I worked in a couple of venture-backed startups and liked the process a great deal. I realized the venture investors were typically people just like me, and I thought I would fit well in that role. I didn’t have a formal finance background, but I learned it later.

    What brought you back to work at Tech?

    I was engaged as an alumnus, served on committees and endowed a professorship.Using that status, I was criticizing some things Georgia Tech was doing 12 years ago. I kept saying, “You can do better.” So the provost at the time said, “Stephen, why don’t you come fix it?” I planned to do this for about two years. It has now been 10 years and I’m still here. I never planned to do this for a living, but I fell in love with this place. Every university claims it’s special, but this one really is. It’s just a wonderful place to spend every day.

    You are still an active angel investor. Talk about what kinds of companies interest you.

    The space industry is emerging as something that’s a potentially huge part of the economy of the U.S. and world in the next century. I’m of the generation that grew up watching the Apollo missions. I thought we’d all be living on the moon by now. It didn’t work out that way, but I still really care about that stuff. We’re doing now what should have been done in 1974: Building the vehicles, companies, commercial relationships and all the things you need to have an actual, effective industry. The private sector exploited cars, airplanes and railroads, but that didn’t happen with space. That’s finally changing for a lot of reasons and it’s really exciting. To be a good angel investor is a big commitment. I just got specialized because I don’t have a whole lot of time for it. Some guys play golf. I invest in rocket ship companies.

    Why do you believe so strongly in what Georgia Tech is doing to encourage entrepreneurship and partnership with the private sector?

    We have both a mission and an obligation to the economy of Georgia by making these economic development activities happen. We’ve taken that role very seriously. Tech, unlike almost any university in the U.S., was created for economic development. We are very unusual. This is just a different way of doing economic development—130 years ago it was textile mills and coal mines. Now it’s creating infrastructure behind innovation neighborhoods like Tech Square. It’s this new economic development model based on brainpower.

    We are seeing a lot of growth and investment from the private sector around Tech Square. What do you attribute that momentum to?

    This is kind of like the country band that makes it big and people say it’s an overnight success.  This really started 15 years ago. It’s taken a lot of work and a lot of effort to make this stuff happen. I do think a lot of people just started to notice. Announcements were made around 1999 and 2000 about Tech Square, and we’re doing a lot of the things Georgia Tech leadership said we were going to do. I don’t know of another place like this in the country. It’s an absolutely unique asset. We’re the first to get an innovation neighborhood right.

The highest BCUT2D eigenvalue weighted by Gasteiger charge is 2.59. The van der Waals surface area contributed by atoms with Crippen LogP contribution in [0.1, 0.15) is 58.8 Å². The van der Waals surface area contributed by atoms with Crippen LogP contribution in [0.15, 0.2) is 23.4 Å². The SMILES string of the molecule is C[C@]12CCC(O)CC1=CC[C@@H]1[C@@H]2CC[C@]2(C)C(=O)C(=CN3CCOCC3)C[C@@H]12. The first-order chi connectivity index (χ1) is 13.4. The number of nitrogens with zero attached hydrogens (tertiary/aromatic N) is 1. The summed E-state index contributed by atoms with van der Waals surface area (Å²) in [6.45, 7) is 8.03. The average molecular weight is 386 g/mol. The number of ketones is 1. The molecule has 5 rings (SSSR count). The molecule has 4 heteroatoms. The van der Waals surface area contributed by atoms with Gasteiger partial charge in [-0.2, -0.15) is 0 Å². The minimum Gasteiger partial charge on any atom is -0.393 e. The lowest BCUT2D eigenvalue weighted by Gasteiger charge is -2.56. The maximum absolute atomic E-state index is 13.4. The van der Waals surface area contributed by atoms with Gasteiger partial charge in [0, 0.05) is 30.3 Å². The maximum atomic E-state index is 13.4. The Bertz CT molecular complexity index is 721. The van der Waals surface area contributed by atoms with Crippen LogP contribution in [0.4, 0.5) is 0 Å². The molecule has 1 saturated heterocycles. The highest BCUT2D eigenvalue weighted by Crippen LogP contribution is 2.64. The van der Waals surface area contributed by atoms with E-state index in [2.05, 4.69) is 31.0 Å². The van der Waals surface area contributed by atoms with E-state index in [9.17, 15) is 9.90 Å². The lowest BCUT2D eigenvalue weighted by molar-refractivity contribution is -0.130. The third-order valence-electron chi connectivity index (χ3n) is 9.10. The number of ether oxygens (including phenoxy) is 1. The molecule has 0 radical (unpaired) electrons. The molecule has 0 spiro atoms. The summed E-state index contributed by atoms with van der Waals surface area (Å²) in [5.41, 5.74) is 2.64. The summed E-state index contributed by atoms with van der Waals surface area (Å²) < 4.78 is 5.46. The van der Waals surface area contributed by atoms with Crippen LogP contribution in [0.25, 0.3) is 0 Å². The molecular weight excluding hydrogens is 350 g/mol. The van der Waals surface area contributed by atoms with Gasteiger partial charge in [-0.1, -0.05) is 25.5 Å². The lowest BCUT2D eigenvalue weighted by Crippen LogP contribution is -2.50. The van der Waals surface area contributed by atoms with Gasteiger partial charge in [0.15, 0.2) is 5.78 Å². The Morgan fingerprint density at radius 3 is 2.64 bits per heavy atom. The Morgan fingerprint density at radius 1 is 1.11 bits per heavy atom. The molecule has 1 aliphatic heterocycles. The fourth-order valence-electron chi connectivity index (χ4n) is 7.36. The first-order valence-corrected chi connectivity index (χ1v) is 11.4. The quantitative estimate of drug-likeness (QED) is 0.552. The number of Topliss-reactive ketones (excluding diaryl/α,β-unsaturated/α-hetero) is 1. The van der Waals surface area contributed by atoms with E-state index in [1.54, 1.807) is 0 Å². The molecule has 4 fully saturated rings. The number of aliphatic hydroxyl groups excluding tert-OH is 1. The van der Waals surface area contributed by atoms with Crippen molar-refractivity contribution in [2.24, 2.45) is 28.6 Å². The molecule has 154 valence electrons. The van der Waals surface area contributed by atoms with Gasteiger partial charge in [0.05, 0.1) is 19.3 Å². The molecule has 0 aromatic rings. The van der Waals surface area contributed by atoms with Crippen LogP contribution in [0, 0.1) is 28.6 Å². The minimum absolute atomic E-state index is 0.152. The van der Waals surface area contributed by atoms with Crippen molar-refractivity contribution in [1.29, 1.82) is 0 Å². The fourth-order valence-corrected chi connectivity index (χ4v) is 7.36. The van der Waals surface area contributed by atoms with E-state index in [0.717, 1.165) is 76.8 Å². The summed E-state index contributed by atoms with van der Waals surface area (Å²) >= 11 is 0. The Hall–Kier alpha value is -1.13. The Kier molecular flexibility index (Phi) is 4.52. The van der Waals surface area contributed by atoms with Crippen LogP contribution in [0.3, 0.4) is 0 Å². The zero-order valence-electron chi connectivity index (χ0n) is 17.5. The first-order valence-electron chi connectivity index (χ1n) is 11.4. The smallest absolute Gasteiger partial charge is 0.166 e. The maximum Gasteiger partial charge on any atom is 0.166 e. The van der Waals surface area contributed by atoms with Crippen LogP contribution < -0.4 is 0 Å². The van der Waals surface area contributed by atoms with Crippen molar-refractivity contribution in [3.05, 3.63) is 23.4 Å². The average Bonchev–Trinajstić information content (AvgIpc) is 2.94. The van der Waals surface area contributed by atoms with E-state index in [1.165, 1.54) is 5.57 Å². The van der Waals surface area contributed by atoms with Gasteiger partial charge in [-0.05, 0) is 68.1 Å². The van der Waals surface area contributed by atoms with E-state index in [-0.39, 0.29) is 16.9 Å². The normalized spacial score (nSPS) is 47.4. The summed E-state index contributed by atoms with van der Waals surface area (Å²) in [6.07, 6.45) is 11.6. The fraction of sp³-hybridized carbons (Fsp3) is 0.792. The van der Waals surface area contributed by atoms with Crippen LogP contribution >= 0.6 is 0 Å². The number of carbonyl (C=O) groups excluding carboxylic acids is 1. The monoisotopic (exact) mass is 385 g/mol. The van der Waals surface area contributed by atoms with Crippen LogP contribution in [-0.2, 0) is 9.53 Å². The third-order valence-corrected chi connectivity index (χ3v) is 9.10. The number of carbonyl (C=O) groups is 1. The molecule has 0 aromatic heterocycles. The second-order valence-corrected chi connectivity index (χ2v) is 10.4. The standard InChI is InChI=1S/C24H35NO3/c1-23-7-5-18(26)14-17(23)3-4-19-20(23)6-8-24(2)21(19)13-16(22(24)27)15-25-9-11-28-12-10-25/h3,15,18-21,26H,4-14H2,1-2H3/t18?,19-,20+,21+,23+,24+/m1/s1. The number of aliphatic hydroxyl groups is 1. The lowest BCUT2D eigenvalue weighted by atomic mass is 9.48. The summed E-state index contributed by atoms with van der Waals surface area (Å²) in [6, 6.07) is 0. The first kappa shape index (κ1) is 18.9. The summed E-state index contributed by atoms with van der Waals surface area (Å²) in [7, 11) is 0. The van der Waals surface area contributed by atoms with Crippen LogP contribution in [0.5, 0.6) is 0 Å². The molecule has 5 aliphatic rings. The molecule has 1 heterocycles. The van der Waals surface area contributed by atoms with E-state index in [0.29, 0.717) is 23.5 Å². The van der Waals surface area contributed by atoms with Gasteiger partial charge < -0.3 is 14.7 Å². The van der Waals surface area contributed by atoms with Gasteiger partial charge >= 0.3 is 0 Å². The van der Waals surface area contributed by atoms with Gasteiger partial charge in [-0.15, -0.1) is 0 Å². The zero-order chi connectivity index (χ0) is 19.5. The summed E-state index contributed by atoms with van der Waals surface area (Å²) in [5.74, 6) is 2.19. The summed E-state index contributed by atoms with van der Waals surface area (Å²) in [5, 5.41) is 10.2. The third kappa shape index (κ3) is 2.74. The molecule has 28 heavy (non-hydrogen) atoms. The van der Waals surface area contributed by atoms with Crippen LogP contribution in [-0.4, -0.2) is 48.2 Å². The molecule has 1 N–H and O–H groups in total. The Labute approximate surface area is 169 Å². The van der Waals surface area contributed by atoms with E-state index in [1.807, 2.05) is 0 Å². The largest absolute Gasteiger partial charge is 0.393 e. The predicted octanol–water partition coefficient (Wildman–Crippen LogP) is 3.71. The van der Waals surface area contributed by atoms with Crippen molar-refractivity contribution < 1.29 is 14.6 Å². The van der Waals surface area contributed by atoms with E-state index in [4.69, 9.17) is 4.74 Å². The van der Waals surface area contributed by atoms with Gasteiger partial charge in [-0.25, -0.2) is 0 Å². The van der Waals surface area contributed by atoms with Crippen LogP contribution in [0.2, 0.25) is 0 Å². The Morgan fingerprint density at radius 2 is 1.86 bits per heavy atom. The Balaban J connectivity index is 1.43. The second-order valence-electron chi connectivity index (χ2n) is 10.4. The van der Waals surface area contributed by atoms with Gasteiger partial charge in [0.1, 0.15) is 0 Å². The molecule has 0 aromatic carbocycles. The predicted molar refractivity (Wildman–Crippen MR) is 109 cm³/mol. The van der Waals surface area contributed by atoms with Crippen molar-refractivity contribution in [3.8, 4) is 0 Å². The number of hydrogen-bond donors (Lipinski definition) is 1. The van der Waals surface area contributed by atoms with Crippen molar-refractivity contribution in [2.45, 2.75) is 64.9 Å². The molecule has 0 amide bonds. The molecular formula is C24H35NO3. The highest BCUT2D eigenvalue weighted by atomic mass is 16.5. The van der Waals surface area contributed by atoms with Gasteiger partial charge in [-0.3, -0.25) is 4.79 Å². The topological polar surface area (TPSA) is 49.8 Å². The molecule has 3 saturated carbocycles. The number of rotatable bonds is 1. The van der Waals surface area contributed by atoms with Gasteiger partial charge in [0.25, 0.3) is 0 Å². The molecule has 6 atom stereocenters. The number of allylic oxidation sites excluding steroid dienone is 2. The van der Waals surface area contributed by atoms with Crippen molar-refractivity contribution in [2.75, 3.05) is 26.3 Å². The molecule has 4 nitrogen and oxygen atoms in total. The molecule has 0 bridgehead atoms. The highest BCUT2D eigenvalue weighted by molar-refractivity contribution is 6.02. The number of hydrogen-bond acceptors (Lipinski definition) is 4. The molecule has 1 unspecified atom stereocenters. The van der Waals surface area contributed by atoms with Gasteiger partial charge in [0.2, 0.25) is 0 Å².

Why do you believe Georgia Tech’s location in Atlanta is an asset?

    The advantage Georgia Tech has is that we’re a major research university in a major city. That makes a lot of people want to be right here next to Georgia Tech. That makes it an exciting place for our students. They love the idea that they can get a great job and still stay close to campus. Most schools can’t offer that.

    You grew up in Atlanta. What has it been like watching the city grow and change?

    It’s been really kind of remarkable. There was a period where everyone was leaving the city and the suburbs were where all growth and activity were going to be. Atlanta was in danger of becoming a Detroit where everything is shaped like a donut. Fifteen years ago, this area [around Tech] emptied out at the end of the day and no one wanted to live here. Now, it’s a walkable, bikeable neighborhood. Tech Square is the sort of neighborhood where you can get to work early, stay for dinner and feel like you’re in a nice neighborhood, not an office building where they turn lights off at 5 o’clock.

    Were you interested in entrepreneurship as a student at Tech? Or is that something you developed later in life?

    If there was a class on entrepreneurship in 1983, I didn’t take it. Back then, you didn’t use the word entrepreneur. And if you did, it meant you couldn’t get a job at AT&T. That was the goal back then—you wanted to work for a big company for 40 years.

    Talk about Tech’s shift toward hands on, real world experiences.

    That’s been a student-driven change. I’m proud of the students for doing that.Their generation’s goal is to create jobs. Not just for themselves, but for a lot of people. These kids are really, truly inspiring with what they want to go off and do, so we’re trying to keep up with them. These resources for entrepreneurial students at Tech are just amazing. In most cases, they’re there because students say, “We want this and we need this, Georgia Tech. What are you going to do about it?” And we’re scrambling to keep up.